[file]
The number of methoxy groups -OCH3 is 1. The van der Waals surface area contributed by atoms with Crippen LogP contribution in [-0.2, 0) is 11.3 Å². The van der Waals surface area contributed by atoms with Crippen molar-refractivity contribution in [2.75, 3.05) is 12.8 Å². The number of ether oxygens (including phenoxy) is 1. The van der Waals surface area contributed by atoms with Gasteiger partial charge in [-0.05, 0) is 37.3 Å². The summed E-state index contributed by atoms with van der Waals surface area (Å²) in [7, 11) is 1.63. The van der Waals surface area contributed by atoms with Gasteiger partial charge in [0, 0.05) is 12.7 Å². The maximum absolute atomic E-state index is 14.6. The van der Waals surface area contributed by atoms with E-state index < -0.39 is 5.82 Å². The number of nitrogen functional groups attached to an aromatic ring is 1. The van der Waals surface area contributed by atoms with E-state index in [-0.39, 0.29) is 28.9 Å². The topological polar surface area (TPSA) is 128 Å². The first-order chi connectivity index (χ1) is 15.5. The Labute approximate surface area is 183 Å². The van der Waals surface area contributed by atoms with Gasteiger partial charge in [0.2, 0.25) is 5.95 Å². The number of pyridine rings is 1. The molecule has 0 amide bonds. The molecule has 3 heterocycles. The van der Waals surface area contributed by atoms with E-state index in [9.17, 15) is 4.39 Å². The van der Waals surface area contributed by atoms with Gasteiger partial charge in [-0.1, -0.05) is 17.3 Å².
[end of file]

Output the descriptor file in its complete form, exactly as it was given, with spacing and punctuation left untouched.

The number of methoxy groups -OCH3 is 1. The van der Waals surface area contributed by atoms with Crippen LogP contribution in [-0.2, 0) is 11.3 Å². The van der Waals surface area contributed by atoms with Crippen molar-refractivity contribution in [2.75, 3.05) is 12.8 Å². The number of ether oxygens (including phenoxy) is 1. The van der Waals surface area contributed by atoms with Gasteiger partial charge in [-0.05, 0) is 37.3 Å². The summed E-state index contributed by atoms with van der Waals surface area (Å²) in [7, 11) is 1.63. The van der Waals surface area contributed by atoms with Gasteiger partial charge in [0, 0.05) is 12.7 Å². The maximum absolute atomic E-state index is 14.6. The van der Waals surface area contributed by atoms with E-state index < -0.39 is 5.82 Å². The number of nitrogen functional groups attached to an aromatic ring is 1. The van der Waals surface area contributed by atoms with E-state index in [-0.39, 0.29) is 28.9 Å². The topological polar surface area (TPSA) is 128 Å². The first-order chi connectivity index (χ1) is 15.5. The Labute approximate surface area is 183 Å². The van der Waals surface area contributed by atoms with Gasteiger partial charge in [0.2, 0.25) is 5.95 Å². The number of pyridine rings is 1. The molecule has 0 amide bonds. The molecule has 3 heterocycles. The van der Waals surface area contributed by atoms with E-state index in [9.17, 15) is 4.39 Å². The van der Waals surface area contributed by atoms with Gasteiger partial charge in [-0.1, -0.05) is 17.3 Å².